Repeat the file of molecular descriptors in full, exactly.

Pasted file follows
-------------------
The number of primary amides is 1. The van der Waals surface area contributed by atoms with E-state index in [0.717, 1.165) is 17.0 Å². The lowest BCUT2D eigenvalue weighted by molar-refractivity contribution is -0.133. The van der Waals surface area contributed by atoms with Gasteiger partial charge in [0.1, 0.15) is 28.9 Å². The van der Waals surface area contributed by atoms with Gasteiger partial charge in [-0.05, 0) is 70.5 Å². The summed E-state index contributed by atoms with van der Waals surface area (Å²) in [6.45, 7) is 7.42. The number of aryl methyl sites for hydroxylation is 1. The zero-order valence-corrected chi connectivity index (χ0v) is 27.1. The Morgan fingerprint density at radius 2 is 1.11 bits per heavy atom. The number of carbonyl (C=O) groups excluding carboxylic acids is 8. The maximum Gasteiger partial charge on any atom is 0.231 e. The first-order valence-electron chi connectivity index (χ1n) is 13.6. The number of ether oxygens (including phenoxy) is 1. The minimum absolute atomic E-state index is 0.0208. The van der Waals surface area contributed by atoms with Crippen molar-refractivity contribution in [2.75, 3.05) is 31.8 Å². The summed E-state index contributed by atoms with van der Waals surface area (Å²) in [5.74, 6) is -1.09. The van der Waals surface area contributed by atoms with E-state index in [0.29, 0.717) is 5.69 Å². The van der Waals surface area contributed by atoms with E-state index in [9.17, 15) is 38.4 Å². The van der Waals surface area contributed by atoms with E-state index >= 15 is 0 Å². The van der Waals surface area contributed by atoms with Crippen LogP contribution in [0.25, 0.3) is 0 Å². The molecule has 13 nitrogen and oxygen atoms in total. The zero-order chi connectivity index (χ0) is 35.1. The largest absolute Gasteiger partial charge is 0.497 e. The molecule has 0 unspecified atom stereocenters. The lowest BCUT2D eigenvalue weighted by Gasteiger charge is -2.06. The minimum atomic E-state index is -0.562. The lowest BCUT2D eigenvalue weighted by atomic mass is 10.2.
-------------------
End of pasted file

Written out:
The number of primary amides is 1. The van der Waals surface area contributed by atoms with E-state index in [0.717, 1.165) is 17.0 Å². The lowest BCUT2D eigenvalue weighted by molar-refractivity contribution is -0.133. The van der Waals surface area contributed by atoms with Gasteiger partial charge in [0.1, 0.15) is 28.9 Å². The van der Waals surface area contributed by atoms with Gasteiger partial charge in [-0.05, 0) is 70.5 Å². The summed E-state index contributed by atoms with van der Waals surface area (Å²) in [6.45, 7) is 7.42. The number of aryl methyl sites for hydroxylation is 1. The zero-order valence-corrected chi connectivity index (χ0v) is 27.1. The Morgan fingerprint density at radius 2 is 1.11 bits per heavy atom. The number of carbonyl (C=O) groups excluding carboxylic acids is 8. The maximum Gasteiger partial charge on any atom is 0.231 e. The first-order valence-electron chi connectivity index (χ1n) is 13.6. The number of ether oxygens (including phenoxy) is 1. The minimum absolute atomic E-state index is 0.0208. The van der Waals surface area contributed by atoms with Crippen molar-refractivity contribution in [2.75, 3.05) is 31.8 Å². The summed E-state index contributed by atoms with van der Waals surface area (Å²) in [5.74, 6) is -1.09. The van der Waals surface area contributed by atoms with E-state index in [0.29, 0.717) is 5.69 Å². The van der Waals surface area contributed by atoms with E-state index in [9.17, 15) is 38.4 Å². The van der Waals surface area contributed by atoms with E-state index >= 15 is 0 Å². The van der Waals surface area contributed by atoms with Crippen LogP contribution in [0.25, 0.3) is 0 Å². The molecule has 13 nitrogen and oxygen atoms in total. The zero-order chi connectivity index (χ0) is 35.1. The largest absolute Gasteiger partial charge is 0.497 e. The molecule has 0 unspecified atom stereocenters. The lowest BCUT2D eigenvalue weighted by Gasteiger charge is -2.06. The minimum atomic E-state index is -0.562. The lowest BCUT2D eigenvalue weighted by atomic mass is 10.2.